The operating room (OR) is a unique setting and specialty area of nursing practice that requires optimal orientation and education to render safe and efficient patient care. Unfortunately, there will be a significant shortage of nurses in the operating room in the next five to ten years. The need for new nurses in the operating room is essential as many OR nurses in the workforce will retire within the next five years. Currently, most nursing programs no longer offer perioperative courses in their curriculum. Subsequently, this trend has led to the need for hospitals to educate and orient new nurses to their operating rooms. As hospitals educate their own OR nurses, retention following orientation becomes a priority.
The purpose of this study was to explore nurses' experiences as they transition to a new area of nursing practice, the operating room. A qualitative focused ethnography was conducted using Leininger's ethnonursing research method. Fourteen RNs transitioning to the OR agreed to participate in this study. The OR was a first time experience for the RNs. The setting was a large teaching hospital located in an urban area. Observations and interviews were conducted with the RNs to explore their experiences as they transitioned in the OR.
The RNs' transition included learning the didactics of OR nursing through the web-based AORN Nursing 101 online computer course, practicing skills learned in a simulation laboratory, and rotating through surgical specialty areas under the supervision of an RN preceptor. Influences that facilitated the RNs transition to the OR were the
positive learning experience, perception of belonging and acceptance into the OR culture, stimulating environment, supportive personnel, collegiality among peers, and presence of nursing in the OR. Influences that hindered the RNs' transition to the OR were inconsistency in precepting, being in a hostile environment, limited exposure to the OR prior to the RNs' transition, and an overwhelming environment. Meleis' Transition model emerged in the RNs' experiences of transitioning to the OR.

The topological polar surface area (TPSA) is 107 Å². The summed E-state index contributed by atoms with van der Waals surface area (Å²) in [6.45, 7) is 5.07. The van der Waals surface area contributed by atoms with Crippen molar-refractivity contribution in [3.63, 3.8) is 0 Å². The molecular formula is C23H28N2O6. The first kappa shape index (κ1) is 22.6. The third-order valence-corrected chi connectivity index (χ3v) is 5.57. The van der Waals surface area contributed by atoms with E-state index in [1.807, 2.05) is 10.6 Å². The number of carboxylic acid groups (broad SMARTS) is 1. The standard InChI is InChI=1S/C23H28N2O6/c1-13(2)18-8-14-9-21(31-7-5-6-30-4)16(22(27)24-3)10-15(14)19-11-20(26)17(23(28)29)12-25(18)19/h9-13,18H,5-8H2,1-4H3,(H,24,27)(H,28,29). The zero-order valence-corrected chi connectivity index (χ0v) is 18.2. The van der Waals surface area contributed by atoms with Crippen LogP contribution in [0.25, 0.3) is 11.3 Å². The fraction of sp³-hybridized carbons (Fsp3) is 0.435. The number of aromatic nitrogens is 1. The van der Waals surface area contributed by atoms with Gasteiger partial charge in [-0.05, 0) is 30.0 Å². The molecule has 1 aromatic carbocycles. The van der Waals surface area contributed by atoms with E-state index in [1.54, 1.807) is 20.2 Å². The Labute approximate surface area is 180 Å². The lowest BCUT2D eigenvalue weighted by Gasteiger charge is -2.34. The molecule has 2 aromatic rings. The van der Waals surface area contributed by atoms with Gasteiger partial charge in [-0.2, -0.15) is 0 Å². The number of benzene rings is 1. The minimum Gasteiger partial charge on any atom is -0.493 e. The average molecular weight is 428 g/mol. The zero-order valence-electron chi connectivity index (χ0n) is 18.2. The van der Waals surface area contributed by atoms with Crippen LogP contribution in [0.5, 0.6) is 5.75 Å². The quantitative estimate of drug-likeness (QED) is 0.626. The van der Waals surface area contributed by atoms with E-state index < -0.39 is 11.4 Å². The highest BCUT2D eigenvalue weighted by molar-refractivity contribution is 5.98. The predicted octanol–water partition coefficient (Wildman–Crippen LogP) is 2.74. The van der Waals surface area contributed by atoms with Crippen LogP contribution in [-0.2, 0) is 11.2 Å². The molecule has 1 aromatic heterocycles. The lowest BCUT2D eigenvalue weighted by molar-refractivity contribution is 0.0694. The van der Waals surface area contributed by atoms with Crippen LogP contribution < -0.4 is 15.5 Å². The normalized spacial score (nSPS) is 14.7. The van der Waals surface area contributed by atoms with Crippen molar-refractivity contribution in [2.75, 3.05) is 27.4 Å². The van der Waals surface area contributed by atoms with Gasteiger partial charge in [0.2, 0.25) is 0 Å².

The need to educate nurses in the operating room is essential to assure safety and positive outcomes for the surgical patient. Structured perioperative courses implemented by hospitals or with partnerships with nursing programs can enhance the education, transition, and retention of nurses new to the OR. The importance of a nurse educator having an advanced degree with experience in the OR specialty was essential in coordinating and mentoring nurses transitioning to this new practice area. RNs who are prepared to precept were vital in the education and retention of these RNs. The need for consistent preceptors was recognized as an essential factor to the RNs' successful transition. The findings contribute to evidence-base practice for the design and implementation of perioperative programs for new nurses.
|School:||Widener University School of Nursing|
|School Location:||United States -- Pennsylvania|
|Source:||DAI-B 74/10(E), Dissertation Abstracts International|
|Keywords:||Experiences of transitioning, Nurses' experiences, Operating rooms, Registered nurses|
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